The player who often attacks the basket fearlessly and never is shy about taking a big shot at crunch time was experiencing a rare moment of hesitation.
Colorado point guard McKinley Wright was resigned to his inevitable shoulder surgery when the Buffaloes’ season ended March 27 at Texas in the NIT quarterfinals. Still, Wright had never previously experienced a major injury, let alone surgery. And with his pain level having become manageable, it was natural for Wright to wonder if going under the knife was absolutely necessary.
Despite battling the effects of a torn labrum throughout Pac-12 Conference play, by the time Wright hit the finish line his ailing left shoulder was feeling much better. In fact, other than the occasional twinge while rolling over in his sleep, the pain that sidelined Wright for the Buffs’ Jan. 20 game at Utah and forced him to the sideline to regroup in several other contests had largely receded.
And so Wright sought fresh advice. From his family and mentors back home in Minnesota. From new CU assistant coach Anthony Coleman. And even from Josh Perkins, the Colorado native and star point guard at Gonzaga who endured a similar procedure a year ago. The feedback was nearly universal: Get the surgery.
On April 1, just five days after recording 11 points and six rebounds in the season-ending loss at Texas, Wright underwent surgery.
“Everybody’s advice was to get the surgery,” Wright said. “After I got it, I realized now it was the best thing for me. Now I’m not in any type of pain, and I’ll be able to play pain-free this year. I didn’t want it to affect me this season or my future down the road. Surgery was the best option. ”
Wright, who fought through the pain to earn first team All-Pac-12 honors, recently passed the two-month mark from the procedure, and he is well on his way toward being 100 percent for his junior season in Boulder.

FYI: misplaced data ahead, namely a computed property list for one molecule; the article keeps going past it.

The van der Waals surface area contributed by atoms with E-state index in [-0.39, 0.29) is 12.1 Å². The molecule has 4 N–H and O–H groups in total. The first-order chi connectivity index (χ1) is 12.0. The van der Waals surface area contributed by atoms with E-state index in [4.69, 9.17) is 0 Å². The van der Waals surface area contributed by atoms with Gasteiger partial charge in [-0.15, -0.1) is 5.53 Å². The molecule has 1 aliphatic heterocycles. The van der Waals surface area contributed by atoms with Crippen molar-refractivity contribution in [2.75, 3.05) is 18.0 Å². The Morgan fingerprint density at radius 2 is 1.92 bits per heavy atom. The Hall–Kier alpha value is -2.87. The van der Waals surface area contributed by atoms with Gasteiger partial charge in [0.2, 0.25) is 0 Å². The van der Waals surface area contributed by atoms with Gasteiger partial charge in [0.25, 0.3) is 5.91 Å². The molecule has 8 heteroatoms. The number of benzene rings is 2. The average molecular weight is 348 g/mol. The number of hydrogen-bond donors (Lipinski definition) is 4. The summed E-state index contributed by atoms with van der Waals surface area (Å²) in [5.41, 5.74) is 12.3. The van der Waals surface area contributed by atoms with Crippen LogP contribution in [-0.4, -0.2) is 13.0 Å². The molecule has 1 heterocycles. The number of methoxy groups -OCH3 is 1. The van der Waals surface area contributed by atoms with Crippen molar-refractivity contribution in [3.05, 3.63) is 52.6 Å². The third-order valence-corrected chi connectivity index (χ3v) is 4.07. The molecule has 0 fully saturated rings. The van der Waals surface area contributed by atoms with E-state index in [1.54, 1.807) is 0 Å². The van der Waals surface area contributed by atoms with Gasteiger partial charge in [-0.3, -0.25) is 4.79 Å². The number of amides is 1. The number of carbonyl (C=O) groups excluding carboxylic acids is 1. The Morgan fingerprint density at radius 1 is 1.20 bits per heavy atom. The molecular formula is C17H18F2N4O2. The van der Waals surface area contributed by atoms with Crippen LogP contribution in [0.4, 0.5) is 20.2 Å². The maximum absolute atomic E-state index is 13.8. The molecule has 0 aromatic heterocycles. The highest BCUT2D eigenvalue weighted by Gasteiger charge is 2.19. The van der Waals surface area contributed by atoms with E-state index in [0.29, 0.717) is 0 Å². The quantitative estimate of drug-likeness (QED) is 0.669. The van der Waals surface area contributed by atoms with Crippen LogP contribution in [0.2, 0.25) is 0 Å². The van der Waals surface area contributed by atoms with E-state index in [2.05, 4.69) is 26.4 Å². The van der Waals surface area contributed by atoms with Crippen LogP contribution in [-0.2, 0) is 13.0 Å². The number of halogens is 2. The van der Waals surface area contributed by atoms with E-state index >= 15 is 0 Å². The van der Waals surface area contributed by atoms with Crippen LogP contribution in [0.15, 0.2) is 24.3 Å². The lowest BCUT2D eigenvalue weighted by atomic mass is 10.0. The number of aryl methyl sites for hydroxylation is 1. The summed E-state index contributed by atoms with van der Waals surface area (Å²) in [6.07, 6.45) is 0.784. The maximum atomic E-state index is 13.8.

“I’m almost 100 percent healthy,” Wright said. “I’m doing everything with the team except the contact stuff. I’m able to get out and run and play with these guys a little bit. It’s been real good for me. It kind of sucks to sit and watch them and not be able to participate, but I know in the long run it will pay off. I’m doing good.”
Wright, of course, is the engine that drives the Buffs’ attack, and with the team essentially returning fully intact for the 2019-20 season, expectations already are starting to build for a run at the program’s first NCAA Tournament berth since 2016. While Wright’s recovery will prevent him from participating in full contact drills with his teammates this summer, it perhaps is less of an offseason setback for a player that has logged 66 starts already in his CU career than it would have been even a year ago.
As the Buffs dive into their summer workouts with their floor general working his way back from the sideline, Wright keeps harkening back to words head coach Tad Boyle shared after the Buffs were eliminated from the Pac-12 Conference tournament in the semifinals by Washington. From what Wright has seen so far out of his teammates this summer, the Buffs are doing their best to make those words prophetic.
“Coach Boyle wasn’t as frustrated as he normally is after a loss, and he told us this next year is going to be our best one yet,” Wright said. “It’s going to be one to remember. It’s going to be fun. After that loss, we all kind of got together. We know what we want for this program. We know what we’re capable of doing. The expectations are there. We know what we want to do and what we have to do to get there.
“Everybody’s work this summer has been the best work I’ve seen since I’ve been here. Everybody’s in the gym just trying to take their game to the next level so we can reach our goals.”